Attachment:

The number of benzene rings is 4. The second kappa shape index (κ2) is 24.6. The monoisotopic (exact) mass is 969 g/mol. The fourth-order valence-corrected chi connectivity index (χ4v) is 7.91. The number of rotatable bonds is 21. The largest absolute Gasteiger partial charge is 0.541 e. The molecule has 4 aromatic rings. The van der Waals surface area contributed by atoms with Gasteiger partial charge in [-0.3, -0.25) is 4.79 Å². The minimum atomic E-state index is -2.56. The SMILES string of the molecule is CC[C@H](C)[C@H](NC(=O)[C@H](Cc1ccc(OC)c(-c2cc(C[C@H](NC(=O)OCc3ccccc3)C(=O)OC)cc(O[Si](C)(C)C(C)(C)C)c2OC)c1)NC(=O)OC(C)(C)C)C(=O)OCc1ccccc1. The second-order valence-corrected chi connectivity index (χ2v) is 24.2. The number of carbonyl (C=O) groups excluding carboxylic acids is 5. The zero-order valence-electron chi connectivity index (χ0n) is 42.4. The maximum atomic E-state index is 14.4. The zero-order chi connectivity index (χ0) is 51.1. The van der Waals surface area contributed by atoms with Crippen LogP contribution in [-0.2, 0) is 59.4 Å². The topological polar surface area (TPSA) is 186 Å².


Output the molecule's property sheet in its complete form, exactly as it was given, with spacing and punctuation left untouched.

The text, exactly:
The number of benzene rings is 4. The second kappa shape index (κ2) is 24.6. The monoisotopic (exact) mass is 969 g/mol. The fourth-order valence-corrected chi connectivity index (χ4v) is 7.91. The number of rotatable bonds is 21. The largest absolute Gasteiger partial charge is 0.541 e. The molecule has 4 aromatic rings. The van der Waals surface area contributed by atoms with Gasteiger partial charge in [-0.3, -0.25) is 4.79 Å². The minimum atomic E-state index is -2.56. The SMILES string of the molecule is CC[C@H](C)[C@H](NC(=O)[C@H](Cc1ccc(OC)c(-c2cc(C[C@H](NC(=O)OCc3ccccc3)C(=O)OC)cc(O[Si](C)(C)C(C)(C)C)c2OC)c1)NC(=O)OC(C)(C)C)C(=O)OCc1ccccc1. The second-order valence-corrected chi connectivity index (χ2v) is 24.2. The number of carbonyl (C=O) groups excluding carboxylic acids is 5. The zero-order valence-electron chi connectivity index (χ0n) is 42.4. The maximum atomic E-state index is 14.4. The zero-order chi connectivity index (χ0) is 51.1. The van der Waals surface area contributed by atoms with Crippen LogP contribution in [-0.2, 0) is 59.4 Å². The topological polar surface area (TPSA) is 186 Å².